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rojo's avatar

Can a person of any race be called racist for denigrating another person of the same race?

Asked by rojo (24123points) October 8th, 2015

This question was generated from another question asked.

Personally, I don’t believe so. As the article provided in the above question pointed out: “It’s intended to be provocative, offensive, and even insulting, but it’s not a racist term.” This was in response to a specific insult but I think that it goes for any statement where the insulter and the insultee are of the same race, even if the insulter is full of self loathing.

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13 Answers

stanleybmanly's avatar

Can? They WILL be called racist by anyone opposed to whatever was said and for whatever reason. Labels are as arbitray as personalities. Of course they can be called racist. Whether they are or not is a matter of consensus.

rojo's avatar

I should have asked “Is a person…...”

flutherother's avatar

Racist comments made about your own race are usually humorous rather than racist.

longgone's avatar

I believe so, yes. Here’s why:

Most racists allow for exceptions to their rules. They use blanket statements, sure – but when questioned, many of them will arrogantly explain that of course they don’t mean to say all Germans are stupid. They start talking in doctored statistics and probabilities. It’s like the typical racist’s defense “I’m no racist. Hell, some of my friends are foreigners.”

This could very well happen within one’s own race. I can’t denounce all Germans, but I can earnestly believe that most members of my nation are lazy, thieving idiots. I just have to be arrogant enough to assume I am the exception.

Pied_Pfeffer's avatar

This is a tricky question given the example offered. Here are two answers:

Did Professor Butler denigrate someone of her own race in a racial way? It all depends upon which definition of “coon” she is attempting to use. The original and subsequent definitions of the term are explained here.

If she was only aware of the original definition, then no. If she was aware of how the term has evolved, then yes. It has not only become a slur targeted at people who are black, but occasionally used by people who are of the same race but of a higher level of education and financial status.

The more top-line question: Can a person of any race be called a racist for denigrating another person of the same race? I suppose it is possible, but I have yet to see an example of it. In all of the cases I have witnessed or read about, there is some underlying factor.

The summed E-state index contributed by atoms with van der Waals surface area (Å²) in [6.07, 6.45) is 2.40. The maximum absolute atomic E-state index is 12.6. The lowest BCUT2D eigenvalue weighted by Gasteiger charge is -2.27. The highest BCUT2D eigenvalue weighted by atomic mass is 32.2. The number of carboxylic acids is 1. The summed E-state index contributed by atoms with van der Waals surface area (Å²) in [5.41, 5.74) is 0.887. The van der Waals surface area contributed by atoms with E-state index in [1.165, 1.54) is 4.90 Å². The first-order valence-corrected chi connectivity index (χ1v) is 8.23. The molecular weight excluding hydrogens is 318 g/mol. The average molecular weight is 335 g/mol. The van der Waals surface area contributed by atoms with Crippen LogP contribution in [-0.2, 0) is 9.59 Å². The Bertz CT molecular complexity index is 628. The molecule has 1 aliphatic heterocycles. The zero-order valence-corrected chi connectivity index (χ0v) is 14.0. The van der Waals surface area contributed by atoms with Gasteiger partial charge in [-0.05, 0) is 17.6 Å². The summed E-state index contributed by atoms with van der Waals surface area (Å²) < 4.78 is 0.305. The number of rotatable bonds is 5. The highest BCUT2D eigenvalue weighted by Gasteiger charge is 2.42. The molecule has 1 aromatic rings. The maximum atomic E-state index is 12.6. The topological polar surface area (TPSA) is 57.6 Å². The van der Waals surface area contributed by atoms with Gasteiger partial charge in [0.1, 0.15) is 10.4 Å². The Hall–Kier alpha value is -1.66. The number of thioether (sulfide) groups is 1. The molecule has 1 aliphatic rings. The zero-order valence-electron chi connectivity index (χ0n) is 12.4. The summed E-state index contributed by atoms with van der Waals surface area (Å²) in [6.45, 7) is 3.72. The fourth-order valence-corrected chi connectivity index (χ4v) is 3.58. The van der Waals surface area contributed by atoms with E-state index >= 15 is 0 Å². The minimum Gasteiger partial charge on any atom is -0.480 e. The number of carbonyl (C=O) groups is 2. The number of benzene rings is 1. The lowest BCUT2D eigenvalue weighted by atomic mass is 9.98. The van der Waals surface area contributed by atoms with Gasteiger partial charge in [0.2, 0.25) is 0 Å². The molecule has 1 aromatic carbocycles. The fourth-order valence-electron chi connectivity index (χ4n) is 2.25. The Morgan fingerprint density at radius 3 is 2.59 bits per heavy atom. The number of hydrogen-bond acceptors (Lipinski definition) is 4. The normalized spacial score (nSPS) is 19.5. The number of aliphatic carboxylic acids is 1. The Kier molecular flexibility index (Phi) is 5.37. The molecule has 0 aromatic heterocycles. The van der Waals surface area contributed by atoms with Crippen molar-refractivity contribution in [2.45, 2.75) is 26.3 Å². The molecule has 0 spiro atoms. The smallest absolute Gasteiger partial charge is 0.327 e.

Usually it is based upon region, religion, political affiliation, education, economical status, etc. The color of one’s skin is rarely the most prevalent factor.

geeky_mama's avatar

Sorry, I disagree with you @flutherother.

Blacks hate on blacks, whites hate on whites.. Even in the GLBTQ community it’s not unusual for gays to hate on trans or vice versa.

Example: My friend ‘A’ is a beautiful, educated black woman living in Atlanta. She was teased as a child for speaking “too white”, called “oreo” (black on the outside, white on the inside) and worse. By.her.own.classmates.

Example: A Caucasian (pasty white like me) woman befriended me at the YMCA and after a yoga class we were chatting in the lobby and she talked about how pleased she was to make a friend with “someone like us” and then darted her eyes over to a single (white) mom struggling to bring her kids in to swimming lessons. The kids had clothes too big or too small..and nothing was name perhaps one could assume they were less wealthy. I was horrified. I’ve never talked to her since. (BTW, I get 90% of my clothes at the Goodwill and I’ll bet she didn’t realize every last bit of that yoga outfit I was wearing could’ve been from her cast offs!)

Be it class, social standing, gender, sexuality or race—people can be racist and hateful to “their own people”.

I actually sat through a powerful speech by Laverne Cox on just this topic. She talked about how black women are catty about being “too dark” skinned. Racist within their own race. It happens.

Pied_Pfeffer's avatar

@geeky_mama Do the examples given boil down to race? They seem to deal with other biases, specifically economic status and gender identity.

@longgone The same is applicable in the examples given. They pertain to regional or national location. Is that the same as being a racist?